The State of the LTE Market Today

One of the main success factors of LTE roll out and LTE services is  the quality of an operator’s Diameter signaling solutions.

Allow me to explain. 

Today, LTE devices, including smart phones, tablets, dongles etc. are generating an unprecedented volume of signaling, up to 100x the amount of signaling we are used to experiencing in legacy networks.

Signaling is the network’s internal communication system, and the language that signaling “speaks” in LTE is called Diameter Protocol, an IP-based stream control transmission protocol. The Diameter Protocol plays a connecting and routing function among LTE networks and inside the network between the different network nodes.

Diameter exists everywhere in the network, for example among enabling elements for policy management and enforcement, billing & charging, authentication, mobility management, and roaming services.

LTE was designed on the drawing board as greenfield technology, replacing existing legacy 2G, 2.5G, and 3G networks and building new 4G networks from scratch. Keep in mind however, that in telco there tends to be more evolution than revolution. So, in practice, next-generation elements are deployed side-by-side with existing legacy network functionalities. This two-generation hybrid complicates the network by filling it up with a patchwork of technologies, interfaces, and protocols. And this complication—referred to as network fragmentation—is extremely costly if not handled properly. Minimally, it requires connectivity between the LTE interfaces, protocols, and elements, as well as connectivity between the new and legacy components.

In addition, there is the huge task of simplifying this network spaghetti, and only a robust Diameter signaling router can succeed here.

Now back to the LTE devices. Many are designed with power-saving mechanisms to preserve battery life. However, simply touching the device catalyzes signaling. Many consumers leave several applications open, such as mobile games and social networking sites—and this causes constant, massive signaling.

The “always-on” state of LTE devices is constantly pinging the network with signaling, creating a greater volume of signaling messages than ever experienced by a network.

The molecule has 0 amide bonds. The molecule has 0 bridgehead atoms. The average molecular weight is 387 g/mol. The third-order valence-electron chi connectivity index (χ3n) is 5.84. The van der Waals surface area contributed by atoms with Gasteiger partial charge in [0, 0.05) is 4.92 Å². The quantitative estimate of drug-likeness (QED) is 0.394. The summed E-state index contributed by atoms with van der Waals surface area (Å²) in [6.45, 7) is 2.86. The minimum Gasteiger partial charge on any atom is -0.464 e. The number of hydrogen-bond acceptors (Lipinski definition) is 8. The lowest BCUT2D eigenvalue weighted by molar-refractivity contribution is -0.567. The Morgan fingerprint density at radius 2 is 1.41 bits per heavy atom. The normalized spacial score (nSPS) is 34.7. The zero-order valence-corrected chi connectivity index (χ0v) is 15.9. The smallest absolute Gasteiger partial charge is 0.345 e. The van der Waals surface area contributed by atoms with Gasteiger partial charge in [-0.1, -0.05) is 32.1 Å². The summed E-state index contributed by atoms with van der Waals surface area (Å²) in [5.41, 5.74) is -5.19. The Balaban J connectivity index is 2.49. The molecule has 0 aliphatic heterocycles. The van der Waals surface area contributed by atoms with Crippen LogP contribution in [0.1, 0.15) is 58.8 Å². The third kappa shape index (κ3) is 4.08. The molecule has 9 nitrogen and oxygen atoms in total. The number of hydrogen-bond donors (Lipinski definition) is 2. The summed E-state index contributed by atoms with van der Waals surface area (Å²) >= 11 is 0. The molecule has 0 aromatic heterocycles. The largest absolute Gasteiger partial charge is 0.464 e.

The high level buzz around LTE speaks about an enhanced multimedia, personalized, and interactive experience. More specifically, LTE is expected to deliver advanced services and charging schemes such as family data plans, tiered data plans, video optimization, and faster speeds of mobile data. Each one of these improvements involves complicated “back-office” support in the network.

Each LTE service comes with a complex navigation route among network elements like PCRFs (policy charging & rules function) that tell the network what level of data plan has been purchased by the subscriber; OCS (online charging system) elements needed to serve prepaid customers; and BSS (business support systems) elements that are connected to data centers across vast geographic areas and require signaling to deliver the billing charges to the correct data center. In short, it is the Diameter signaling router (more commonly known as DRA) that ensures that the correct information about the right subscriber is transmitted to the designated server in the network.

So, my take on the state of the LTE market is that we have witnessed a great beginning. And from our perspective, there are two types of service providers. The first is the service provider who plans for signaling routing and gateway solutions from the beginning, and the second is the service provider who doesn’t add it to the plan and ultimately experiences pain due to signaling surges and overloads. This second type of service provider quickly realizes its mistakes and rushes to deploy Diameter routers and load balancers to ensure network reliability and maximum performance.

In both scenarios, LTE networks experience a bombardment of signaling at unprecedented levels. This signaling must be managed, or it will upset network performance significantly or bring network operations to a halt.

Published Jan 02, 2013
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